Heliotrope – The ultimate rotating solar home

Robin Whitlock
Image credits


The Heliotrope, designed by Ralph Disch [Image Source: Andy Wright, Flickr]

The Heliotrope is a rotating solar home which gave rise to the Sonnenschiff Solar Development and also the German solar sector as it is today. It was designed and developed by architect Ralph Disch in 1994 and is able to generate five times the energy it consumes. It is precisely its ability to rotate to face the sun, whatever its position in the sky is, which enables the Heliotrope to achieve this, along with the help of triple-pane thermal glass windows, some solar thermal pipes and a large solar array mounted on its roof. The Heliotrope is therefore one of the world’s first truly zero-energy homes.

The building is named after a biological process called a heliotropism, which is used by plants in the Arctic to capture the maximum amount of light from a growing season that is distinctly shorter than anywhere else. However, the Heliotrope also embraces another biological process, paraheliotropism, in which plants turn in order to avoid direct sunlight. The Heliotrope achieves this through one side of the building having a thermally insulated wooden side, rather than glass, which means it can turn in order to provide shade when it is needed.

The 6.6 kilowatt hour solar array mounted on the Heliotrope’s roof generates enough energy to make the structure net energy positive. A hand rail system, also located on the roof, doubles as solar thermal tubing in order to provide heat and hot water. Greywater and rainwater is collected and reused and there is also a composting toilet system.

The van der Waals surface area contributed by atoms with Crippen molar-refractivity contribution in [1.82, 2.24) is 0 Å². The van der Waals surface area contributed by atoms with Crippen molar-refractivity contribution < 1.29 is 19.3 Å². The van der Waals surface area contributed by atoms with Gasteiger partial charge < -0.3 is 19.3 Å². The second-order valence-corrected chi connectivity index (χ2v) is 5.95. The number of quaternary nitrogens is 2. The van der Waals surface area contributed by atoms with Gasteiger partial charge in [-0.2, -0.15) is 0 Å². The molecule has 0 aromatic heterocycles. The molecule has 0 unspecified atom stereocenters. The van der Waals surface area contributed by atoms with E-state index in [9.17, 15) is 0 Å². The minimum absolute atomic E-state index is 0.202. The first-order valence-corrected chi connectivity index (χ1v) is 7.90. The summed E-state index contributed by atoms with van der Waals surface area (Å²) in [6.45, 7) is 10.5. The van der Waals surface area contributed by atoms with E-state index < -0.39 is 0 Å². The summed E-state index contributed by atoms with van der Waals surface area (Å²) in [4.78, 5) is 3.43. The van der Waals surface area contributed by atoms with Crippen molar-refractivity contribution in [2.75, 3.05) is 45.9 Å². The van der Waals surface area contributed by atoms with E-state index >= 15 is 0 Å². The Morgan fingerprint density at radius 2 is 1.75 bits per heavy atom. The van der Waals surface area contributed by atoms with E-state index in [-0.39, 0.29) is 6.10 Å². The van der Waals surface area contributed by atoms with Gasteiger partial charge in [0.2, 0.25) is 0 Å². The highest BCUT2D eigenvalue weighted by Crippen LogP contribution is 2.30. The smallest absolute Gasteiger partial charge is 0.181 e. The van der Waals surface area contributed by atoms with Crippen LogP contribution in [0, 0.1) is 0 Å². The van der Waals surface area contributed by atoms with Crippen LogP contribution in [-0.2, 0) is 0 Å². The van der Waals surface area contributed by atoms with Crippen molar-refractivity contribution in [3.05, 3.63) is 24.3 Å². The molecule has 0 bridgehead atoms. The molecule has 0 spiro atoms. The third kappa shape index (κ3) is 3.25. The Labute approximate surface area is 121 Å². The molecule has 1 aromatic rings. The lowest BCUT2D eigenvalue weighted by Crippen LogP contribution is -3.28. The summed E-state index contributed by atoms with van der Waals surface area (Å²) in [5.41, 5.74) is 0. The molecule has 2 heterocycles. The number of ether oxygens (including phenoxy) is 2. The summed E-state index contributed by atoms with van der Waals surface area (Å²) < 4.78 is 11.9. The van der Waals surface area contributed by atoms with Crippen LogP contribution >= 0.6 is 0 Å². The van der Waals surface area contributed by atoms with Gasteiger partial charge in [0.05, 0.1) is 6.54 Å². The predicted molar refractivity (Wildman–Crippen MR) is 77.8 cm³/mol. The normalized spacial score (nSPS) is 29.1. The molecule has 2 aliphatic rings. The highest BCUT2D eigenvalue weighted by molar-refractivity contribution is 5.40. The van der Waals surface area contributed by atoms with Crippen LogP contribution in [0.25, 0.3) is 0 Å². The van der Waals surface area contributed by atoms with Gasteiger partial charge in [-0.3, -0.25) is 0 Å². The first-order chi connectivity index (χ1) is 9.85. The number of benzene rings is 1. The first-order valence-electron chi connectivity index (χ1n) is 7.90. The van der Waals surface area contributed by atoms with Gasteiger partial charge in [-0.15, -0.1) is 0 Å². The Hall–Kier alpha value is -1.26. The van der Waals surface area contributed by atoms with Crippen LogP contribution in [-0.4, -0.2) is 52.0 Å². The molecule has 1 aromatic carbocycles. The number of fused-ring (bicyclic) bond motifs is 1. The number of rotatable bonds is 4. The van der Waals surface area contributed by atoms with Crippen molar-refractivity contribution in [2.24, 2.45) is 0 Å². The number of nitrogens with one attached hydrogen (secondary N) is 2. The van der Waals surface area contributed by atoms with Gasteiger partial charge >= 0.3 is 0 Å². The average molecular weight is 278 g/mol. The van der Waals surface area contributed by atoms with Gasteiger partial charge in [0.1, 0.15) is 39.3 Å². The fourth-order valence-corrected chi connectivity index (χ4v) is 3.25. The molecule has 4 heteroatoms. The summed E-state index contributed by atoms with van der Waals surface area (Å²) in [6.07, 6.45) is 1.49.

Ralph Disch’s interest in solar began some twenty-five years ago when he fought to prevent a nuclear power plant from being built near his hometown of Freiburg, Germany. He now runs his own architecture firm, Rolf Disch Solar Architecture and is widely considered to be a solar pioneer with regard to residential, retail and commercial building and design. The concept of buildings being able to generate more power than they use, known as Plus Energy, was developed by Disch during the construction of the Heliotrope and is now widely used in German residential, commercial and retail premises. Disch describes it as an integrated ecological and architectural concept that is superior to other low-energy or zero-energy designs such as the Passivhaus. Plus Energy utilizes a number of interesting techniques, such as capturing enough energy during the day to heat a building during the night and using large windows facing North and South in order to capture as much light as possible, thereby reducing the need for light bulbs. These techniques also allow the buildings occupant to sell excess energy back to the national grid, thereby generating an income.

The Heliotrope also has a wood chip boiler for use on cloudy days when the amount of solar energy is reduced. Disch lives in the prototype himself, but two others have been constructed, each costing around $2 million to build. These are located in Offenburg (constructed by Hansgrohe) and Hilpolstein. The first of these is used as a visitors center and showroom for Hansgrohe, which is itself an eco-orientated company, while the second is a dental laboratory

The whole structure revolves around a central pole which is 14 meters high and contains a central staircase and electric installation. It was constructed in a modular fashion and is roughly based on a ‘revolving treehouse’ idea. This gives the design enormous flexibility, enabling each building to be used for a wide variety of purposes.

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